Canadian Running

Mont Blanc

Chamonix, France


It’s the tallest mountain in western Europe, the birthplace of modern mountainee­ring and home to one of the most iconic ultra races on the planet. Why wouldn’t any aspiring trail runner with a penchant for European culture want to spend their vacation jogging around Mont Blanc?

The object of every runner’s desire is the tmb (Tour du Mont Blanc), a 170-km path that circumnavi­gates the Mont Blanc massif, taking in three countries, 17 towns and a baffling assortment of local cheeses.

The first dilemma (once you’ve digested the cheese) is where to start. Logging a total elevation gain of more than 10,000 m, the tmb is commonly tackled in an anti-clockwise direction, beginning in Les Houches, a ski resort 15 minutes by bus from Chamonix. From there, the route curls south and then north into Italy, dipping into Courmayeur, where the temptation to ride on the Aiguille du Midi cable car (the highest vertical-ascent cable car in the world) could eat into your finish time.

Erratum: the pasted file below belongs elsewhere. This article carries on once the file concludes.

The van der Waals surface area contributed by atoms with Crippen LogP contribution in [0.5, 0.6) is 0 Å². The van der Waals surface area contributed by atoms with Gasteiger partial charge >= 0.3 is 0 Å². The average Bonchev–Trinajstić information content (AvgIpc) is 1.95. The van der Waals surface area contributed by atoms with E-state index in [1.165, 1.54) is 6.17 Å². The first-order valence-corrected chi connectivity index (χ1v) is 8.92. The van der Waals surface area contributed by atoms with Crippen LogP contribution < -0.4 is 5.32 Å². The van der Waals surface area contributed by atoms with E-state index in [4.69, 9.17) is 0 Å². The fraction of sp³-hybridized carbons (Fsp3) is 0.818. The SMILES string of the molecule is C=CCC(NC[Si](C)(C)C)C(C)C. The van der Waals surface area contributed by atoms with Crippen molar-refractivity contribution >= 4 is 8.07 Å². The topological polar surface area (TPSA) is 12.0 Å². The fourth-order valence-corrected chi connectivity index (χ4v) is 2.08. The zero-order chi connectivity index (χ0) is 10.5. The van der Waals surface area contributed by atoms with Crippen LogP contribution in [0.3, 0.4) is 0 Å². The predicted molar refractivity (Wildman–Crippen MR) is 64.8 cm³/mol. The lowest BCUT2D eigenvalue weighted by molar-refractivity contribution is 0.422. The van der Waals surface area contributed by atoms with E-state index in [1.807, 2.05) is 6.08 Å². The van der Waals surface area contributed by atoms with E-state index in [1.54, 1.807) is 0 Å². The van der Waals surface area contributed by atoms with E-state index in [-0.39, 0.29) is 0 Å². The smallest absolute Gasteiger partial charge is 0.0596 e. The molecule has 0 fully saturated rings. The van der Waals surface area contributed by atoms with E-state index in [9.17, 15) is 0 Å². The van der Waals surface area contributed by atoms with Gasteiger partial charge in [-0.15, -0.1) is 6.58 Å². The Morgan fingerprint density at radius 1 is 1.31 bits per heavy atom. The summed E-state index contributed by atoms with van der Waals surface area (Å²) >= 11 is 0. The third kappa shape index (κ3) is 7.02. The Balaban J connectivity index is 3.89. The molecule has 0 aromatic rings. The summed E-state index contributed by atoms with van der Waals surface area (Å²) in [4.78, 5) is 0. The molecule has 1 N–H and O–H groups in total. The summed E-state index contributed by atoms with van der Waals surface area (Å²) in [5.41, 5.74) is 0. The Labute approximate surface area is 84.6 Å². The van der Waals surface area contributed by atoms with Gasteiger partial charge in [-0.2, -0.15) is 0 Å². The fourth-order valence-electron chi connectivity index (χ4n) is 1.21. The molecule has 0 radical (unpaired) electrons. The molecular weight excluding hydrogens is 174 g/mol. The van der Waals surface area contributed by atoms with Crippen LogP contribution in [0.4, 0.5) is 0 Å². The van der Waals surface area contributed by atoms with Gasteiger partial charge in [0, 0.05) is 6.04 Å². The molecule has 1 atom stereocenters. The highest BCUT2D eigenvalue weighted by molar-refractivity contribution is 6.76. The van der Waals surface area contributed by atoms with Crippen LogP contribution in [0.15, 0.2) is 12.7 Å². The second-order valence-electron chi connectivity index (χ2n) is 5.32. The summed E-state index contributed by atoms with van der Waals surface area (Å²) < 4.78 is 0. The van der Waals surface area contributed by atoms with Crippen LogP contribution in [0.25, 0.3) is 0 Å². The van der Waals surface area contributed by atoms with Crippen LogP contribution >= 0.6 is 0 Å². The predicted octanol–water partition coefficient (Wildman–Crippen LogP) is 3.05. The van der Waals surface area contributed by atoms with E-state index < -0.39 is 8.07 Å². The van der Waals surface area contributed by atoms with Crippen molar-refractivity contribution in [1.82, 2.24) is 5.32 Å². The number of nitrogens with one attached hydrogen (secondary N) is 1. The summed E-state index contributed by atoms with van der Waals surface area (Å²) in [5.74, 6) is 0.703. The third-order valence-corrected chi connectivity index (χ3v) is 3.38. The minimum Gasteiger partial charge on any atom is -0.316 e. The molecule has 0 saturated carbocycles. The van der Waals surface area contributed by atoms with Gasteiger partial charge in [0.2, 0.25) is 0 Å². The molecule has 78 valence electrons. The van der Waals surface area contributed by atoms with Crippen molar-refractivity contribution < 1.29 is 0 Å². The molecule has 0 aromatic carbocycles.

Hitting some high mountain passes as it enters Switzerlan­d, the trail ultimately loops back into France, meandering through a sweeping panorama of alpine villages, craggy peaks and flower-carpeted meadows, serenaded by the tinkle of cowbells. To aid navigation, the well-signposted circuit is broken into 11 sections, with eating and accommodat­ion options available at the end of each day in a mix of hotels, hostels and mountain refuges.

Fast hikers usually conquer the distance in eight to nine days. Strong runners can expect to grind it out in three. The tmb’s fkt is a stupefying 19:01 hours, set by fleet-footed French wine-grower and ultrarunne­r François D’haene in 2017. (D’haene is a four-time winner of the Ultra-Trail du Mont-Blanc (utmb), a race inaugurate­d in 2003 that has subsequent­ly become so popular it has had to introduce strict qualificat­ion rules. Our advice: skip the queues and go solo.)

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